When the world devolved into the Coronavirus apocalypse last semester, I just kept thinking one thing: at least I’m not a senior. I watched as both high school and college seniors had important milestones ripped away from them. Formals were canceled, traditions paused, and graduations postponed. I felt so sorry for them, and if I am being completely honest, I just kept saying to myself, “At least that isn’t me.”
Well, flash-forward to this semester. Here I am, writing this article while I’m balancing Zoom classes, online club meetings, and isolation from my friends. I, like many other students, elected to do this semester remotely. Everyone has their reasons for how they chose to approach the school year, but for me, doing online classes was the best decision for me and my family. However, I am now finding myself in the same position as the seniors I felt so bad for last semester. I am spending my senior year away from my friends, the campus I love, and experiences I was supposed to be having.
I understand we have all been affected by COVID-19, and I am in no way trying to minimize the things COVID has taken from others far more important than senior year, but still, it sucks. Missing out on senior year sucks. I want to be on campus with my friends. I want to be going to parties, and making connections with faculty, and being a part of the campus community. But I can’t. So how do we make the most of the hand we got dealt? Does senior year have to be just something we push through, hoping for better things to come?
The short answer is no. The biggest thing I have learned throughout all of COVID-19 is what actually matters. That sounds cheesy, but it’s the truth. I have learned what relationships I value, what relationships I need. I have learned that it was never the frat parties I found fun but getting ready with my friends in my dorm room beforehand. I value the conversations with friends, the serotonin from FaceTime calls, and the hope of one day being reunited with the ones I love most. That is what I miss.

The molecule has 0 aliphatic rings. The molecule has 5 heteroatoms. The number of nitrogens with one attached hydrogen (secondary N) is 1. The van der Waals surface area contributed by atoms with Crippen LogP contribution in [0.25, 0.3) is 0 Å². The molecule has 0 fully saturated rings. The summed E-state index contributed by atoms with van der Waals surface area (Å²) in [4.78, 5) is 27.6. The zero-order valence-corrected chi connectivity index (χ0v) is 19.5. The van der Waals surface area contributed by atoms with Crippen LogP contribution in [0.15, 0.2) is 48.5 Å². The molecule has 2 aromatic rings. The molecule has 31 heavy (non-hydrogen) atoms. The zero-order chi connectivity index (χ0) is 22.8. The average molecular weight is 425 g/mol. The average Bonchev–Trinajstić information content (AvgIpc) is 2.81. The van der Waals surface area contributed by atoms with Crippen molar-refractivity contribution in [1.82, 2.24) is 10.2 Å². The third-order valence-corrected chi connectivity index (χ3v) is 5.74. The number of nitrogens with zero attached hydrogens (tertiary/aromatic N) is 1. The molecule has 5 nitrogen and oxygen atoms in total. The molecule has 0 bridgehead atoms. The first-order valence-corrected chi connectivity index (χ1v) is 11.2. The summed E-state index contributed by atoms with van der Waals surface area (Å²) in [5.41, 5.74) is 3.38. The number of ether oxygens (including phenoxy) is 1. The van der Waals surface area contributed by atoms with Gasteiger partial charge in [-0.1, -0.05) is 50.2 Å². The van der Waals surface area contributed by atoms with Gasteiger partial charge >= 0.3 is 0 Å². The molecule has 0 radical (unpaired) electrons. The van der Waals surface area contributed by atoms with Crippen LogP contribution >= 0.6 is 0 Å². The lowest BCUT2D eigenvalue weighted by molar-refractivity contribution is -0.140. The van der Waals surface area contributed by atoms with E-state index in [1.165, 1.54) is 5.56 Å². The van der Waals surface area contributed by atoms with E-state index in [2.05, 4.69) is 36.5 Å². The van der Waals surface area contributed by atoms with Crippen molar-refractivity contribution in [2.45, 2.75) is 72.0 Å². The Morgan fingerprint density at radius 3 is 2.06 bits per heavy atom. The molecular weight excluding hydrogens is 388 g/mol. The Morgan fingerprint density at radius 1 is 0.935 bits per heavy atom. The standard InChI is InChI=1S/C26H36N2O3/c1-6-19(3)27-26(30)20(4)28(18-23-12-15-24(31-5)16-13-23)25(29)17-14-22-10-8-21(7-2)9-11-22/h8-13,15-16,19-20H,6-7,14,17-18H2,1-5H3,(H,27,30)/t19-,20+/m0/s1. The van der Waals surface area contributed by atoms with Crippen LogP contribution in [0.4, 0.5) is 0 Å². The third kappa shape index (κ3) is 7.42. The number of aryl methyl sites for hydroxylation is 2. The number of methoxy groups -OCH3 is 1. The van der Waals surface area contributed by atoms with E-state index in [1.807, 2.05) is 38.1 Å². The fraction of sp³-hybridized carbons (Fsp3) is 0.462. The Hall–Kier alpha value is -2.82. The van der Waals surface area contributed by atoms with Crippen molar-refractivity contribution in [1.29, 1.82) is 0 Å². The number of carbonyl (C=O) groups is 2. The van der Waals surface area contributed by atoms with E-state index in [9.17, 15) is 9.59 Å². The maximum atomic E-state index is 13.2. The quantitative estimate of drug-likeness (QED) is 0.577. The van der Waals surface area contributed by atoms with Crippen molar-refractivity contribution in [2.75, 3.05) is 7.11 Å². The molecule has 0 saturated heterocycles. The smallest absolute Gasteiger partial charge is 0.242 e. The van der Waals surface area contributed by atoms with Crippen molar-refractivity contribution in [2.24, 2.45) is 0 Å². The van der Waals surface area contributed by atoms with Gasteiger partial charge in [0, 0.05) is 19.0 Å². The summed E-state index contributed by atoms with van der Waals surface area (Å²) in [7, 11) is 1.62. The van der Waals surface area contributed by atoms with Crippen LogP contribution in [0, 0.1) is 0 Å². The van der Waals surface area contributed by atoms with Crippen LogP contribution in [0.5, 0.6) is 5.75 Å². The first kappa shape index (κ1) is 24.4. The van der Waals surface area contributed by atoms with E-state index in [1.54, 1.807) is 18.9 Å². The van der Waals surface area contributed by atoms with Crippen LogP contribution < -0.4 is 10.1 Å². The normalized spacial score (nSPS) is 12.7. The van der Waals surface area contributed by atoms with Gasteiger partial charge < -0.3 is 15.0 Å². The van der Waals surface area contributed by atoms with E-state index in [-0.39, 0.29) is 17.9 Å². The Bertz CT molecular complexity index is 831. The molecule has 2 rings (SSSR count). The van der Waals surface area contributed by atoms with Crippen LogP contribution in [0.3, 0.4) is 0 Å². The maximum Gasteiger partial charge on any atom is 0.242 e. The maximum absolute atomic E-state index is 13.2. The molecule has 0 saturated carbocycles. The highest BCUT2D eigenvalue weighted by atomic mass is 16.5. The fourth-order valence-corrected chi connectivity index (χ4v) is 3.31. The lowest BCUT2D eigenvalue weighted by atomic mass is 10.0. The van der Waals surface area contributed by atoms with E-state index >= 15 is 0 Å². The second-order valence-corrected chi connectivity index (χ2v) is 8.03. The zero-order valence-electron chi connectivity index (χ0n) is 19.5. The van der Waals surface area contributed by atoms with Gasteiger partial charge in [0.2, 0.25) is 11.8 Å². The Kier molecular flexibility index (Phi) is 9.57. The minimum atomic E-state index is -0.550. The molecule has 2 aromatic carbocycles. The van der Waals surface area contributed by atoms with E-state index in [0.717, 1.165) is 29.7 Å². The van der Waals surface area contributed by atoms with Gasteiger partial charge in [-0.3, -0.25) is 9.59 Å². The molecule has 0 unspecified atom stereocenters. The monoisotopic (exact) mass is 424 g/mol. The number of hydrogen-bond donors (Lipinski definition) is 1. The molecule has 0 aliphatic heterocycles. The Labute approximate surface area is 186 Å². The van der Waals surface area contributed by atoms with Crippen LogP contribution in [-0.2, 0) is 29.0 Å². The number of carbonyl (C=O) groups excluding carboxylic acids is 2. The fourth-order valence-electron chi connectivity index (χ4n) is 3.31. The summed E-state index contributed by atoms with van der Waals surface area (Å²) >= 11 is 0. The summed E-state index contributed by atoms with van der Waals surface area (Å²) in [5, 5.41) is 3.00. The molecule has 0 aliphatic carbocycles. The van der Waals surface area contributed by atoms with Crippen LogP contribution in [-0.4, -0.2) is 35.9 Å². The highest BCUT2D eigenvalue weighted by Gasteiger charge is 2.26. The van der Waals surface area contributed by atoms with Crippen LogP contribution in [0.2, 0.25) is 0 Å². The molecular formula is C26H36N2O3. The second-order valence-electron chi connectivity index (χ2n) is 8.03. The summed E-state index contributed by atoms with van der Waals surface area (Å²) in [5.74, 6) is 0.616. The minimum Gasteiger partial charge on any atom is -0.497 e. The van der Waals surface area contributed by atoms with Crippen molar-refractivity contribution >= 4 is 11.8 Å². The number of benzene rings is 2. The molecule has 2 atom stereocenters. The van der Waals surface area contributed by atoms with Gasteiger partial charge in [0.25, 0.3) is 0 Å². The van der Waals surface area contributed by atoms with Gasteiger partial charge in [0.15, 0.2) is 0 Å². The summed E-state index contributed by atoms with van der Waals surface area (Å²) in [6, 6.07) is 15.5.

Parties are fun, don’t get me wrong. There are moments where I crave being out with all my friends, dancing in a sweaty basement. The thought of no longer going to football tailgates, missing the homecoming carnival on the Furman Mall, and not being able to experience the time leading up to Thanksgiving and Winter Break is heartbreaking. But, what I’ve come to terms with is the fact that as a senior, I have been lucky enough to have had these experiences before. I know what it’s like. I’ve done the “college experience.” Now, I have the opportunity to invest my time and last few months as a college student into the things I find rewarding in the long-term.
So what does that mean? Online classes are isolating. It’s difficult to feel like a college student when you aren’t walking around campus, seeing familiar faces and getting meals with friends. For me, I’ve had to retrain my thoughts to avoid FOMO. I try and remember that first and foremost, I am okay with being with myself and the people I am living with. It is okay that I don’t see a hundred different people in one day, and it’s okay that I am not having the senior year I thought I would.
I am still trying to do things to make the most of the year. I am doing small things to keep myself excited, like trying to plan graduation trips, celebrating each individual moment when I get to see or talk to my friends, and making photo albums of my favorite Furman memories. Mostly, I am just trying to keep my head up and push through. I am lucky to have had so many years of Furman memories, and even though I may not get all the experiences I was hoping for, I am trying to remember the good times I will always cherish.